Paul Nishihira, GoEngineer Application Engineer
Since purchasing my Ducati in 1996, I’ve had a love-hate relationship with it. When the weather is right, the motorcycle is freshly detailed, and the engine mechanics are in complete adjustment, there is no better feeling in the world like aggressively shifting through gears at wide-open throttle cresting an apex of a turn while dragging knee on a back country road.
The downside to Ducati ownership is the required frequent maintenance:
• Incessant wear and tear of a racing dry clutch
• Multiple cold start attempts due to racing carburetors
• Endless adjustments of the desmodromic valve assembly
• Replacement of the fragile camshaft belts
Enter 3D Print Technology
I have a soft spot for spending countless hours creating tangible items from blocks or rounds of metal in a machine shop. However, when reducing time-to-market, minimizing cost, or more importantly, returning my Ducati motorcycle to road-worthy condition, 3D print technology is the “go-to” additive manufacturing process to create parts, assemblies, and tooling in many industries.
3D Print Technology + Motorcycle Tooling
Every two years or 6000 miles, I replace the camshaft belts with new ones. Failure to do so is gambling with the potential of belt breakage or failure. The final output is typical damage to the unique desmodromic valve train components, the engine pistons, and sometimes the engine cylinders. (Its net value is equal to a boat anchor sinking fast in the deep blue Pacific Ocean.)
Since the camshaft pulley is under tension, I challenged myself to create a tool or adapter that will easily rotate the camshaft pulley by using a wrench. Also in mind is to create a tool to prevent bloody knuckles or bleeding fingers during the process.
Based on that criteria, I chose Fused Deposition Modeling (FDM), offered by the Stratasys uPrint SE Plus as a cost-effective choice for this application.
Utilizing my trusty dial calipers, I documented critical dimensions from the camshaft pulley as baseline information to incorporate into my SOLIDWORKS model.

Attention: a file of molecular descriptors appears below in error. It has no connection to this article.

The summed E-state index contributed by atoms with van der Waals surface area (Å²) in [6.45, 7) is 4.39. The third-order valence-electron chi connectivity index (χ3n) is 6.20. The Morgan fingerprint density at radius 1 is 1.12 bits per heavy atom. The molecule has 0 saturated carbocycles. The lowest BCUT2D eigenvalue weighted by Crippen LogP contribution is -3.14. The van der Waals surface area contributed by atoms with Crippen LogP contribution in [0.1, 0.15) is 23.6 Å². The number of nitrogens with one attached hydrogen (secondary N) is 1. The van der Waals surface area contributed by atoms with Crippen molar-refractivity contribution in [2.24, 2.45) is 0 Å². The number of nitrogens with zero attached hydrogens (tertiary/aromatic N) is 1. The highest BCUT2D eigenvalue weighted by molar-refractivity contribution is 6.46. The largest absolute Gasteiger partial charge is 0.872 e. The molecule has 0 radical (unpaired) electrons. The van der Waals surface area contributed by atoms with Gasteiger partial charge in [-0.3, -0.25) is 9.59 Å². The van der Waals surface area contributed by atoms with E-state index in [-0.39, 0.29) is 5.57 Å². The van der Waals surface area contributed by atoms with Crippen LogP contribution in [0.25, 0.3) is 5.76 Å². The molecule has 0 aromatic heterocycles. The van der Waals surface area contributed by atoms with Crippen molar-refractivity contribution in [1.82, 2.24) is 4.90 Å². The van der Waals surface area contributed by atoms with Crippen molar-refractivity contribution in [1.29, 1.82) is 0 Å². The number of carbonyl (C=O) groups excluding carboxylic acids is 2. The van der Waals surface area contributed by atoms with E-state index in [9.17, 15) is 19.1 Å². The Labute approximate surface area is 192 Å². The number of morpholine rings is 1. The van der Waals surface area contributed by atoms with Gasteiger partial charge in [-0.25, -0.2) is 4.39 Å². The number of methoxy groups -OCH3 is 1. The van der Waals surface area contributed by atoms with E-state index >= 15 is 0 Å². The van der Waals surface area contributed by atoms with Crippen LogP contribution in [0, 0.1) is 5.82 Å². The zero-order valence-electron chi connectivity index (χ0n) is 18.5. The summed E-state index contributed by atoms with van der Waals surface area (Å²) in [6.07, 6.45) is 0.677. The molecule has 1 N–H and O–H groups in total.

With the design phase complete, I converted the SOLIDWORKS model to STL format and directly opened that STL file inside the software which interfaces with the Stratasys uPrint SE Plus 3D printer.
Post-cleanup and ready for installation
After careful separation from the base tray and a solution bath to dissolve excess support material, the 3D printed tool held tolerances within .005 of an inch (total) as compared to the SOLIDWORKS model.
Functionality and durability
The 3D printed tool as installed with mounting hardware on my Ducati motorcycle. No more bloody knuckles or bleeding fingers!
After multiple usages of this tool on both the vertical and horizontal camshaft pulleys, I am quite satisfied with its durability and functionality. Regarding saving time, what usually would be 20 minutes (on average) of fiddling around by hand for that “perfect adjustment” has now been reduced to 5 minutes.
This translates into more motorcycle riding time for me!
The tool has also served as a catalyst for conversation with other “backyard” Ducati enthusiasts about the features and benefits of 3D printing technology and 3D CAD.
Paul is an Application Engineer for GoEngineer. He has twenty years experience in mechanical drafting and design, sixteen of those years were spent in CNC programming and CNC Machining. Paul also has six years experience in aircraft maintenance, an Active Airframe & Powerplant (A&P) license, and an Active FCC license. Paul is an avid motorcycle rider—street and dirt.
Filed Under: 3D printing • additive manufacturing • stereolithography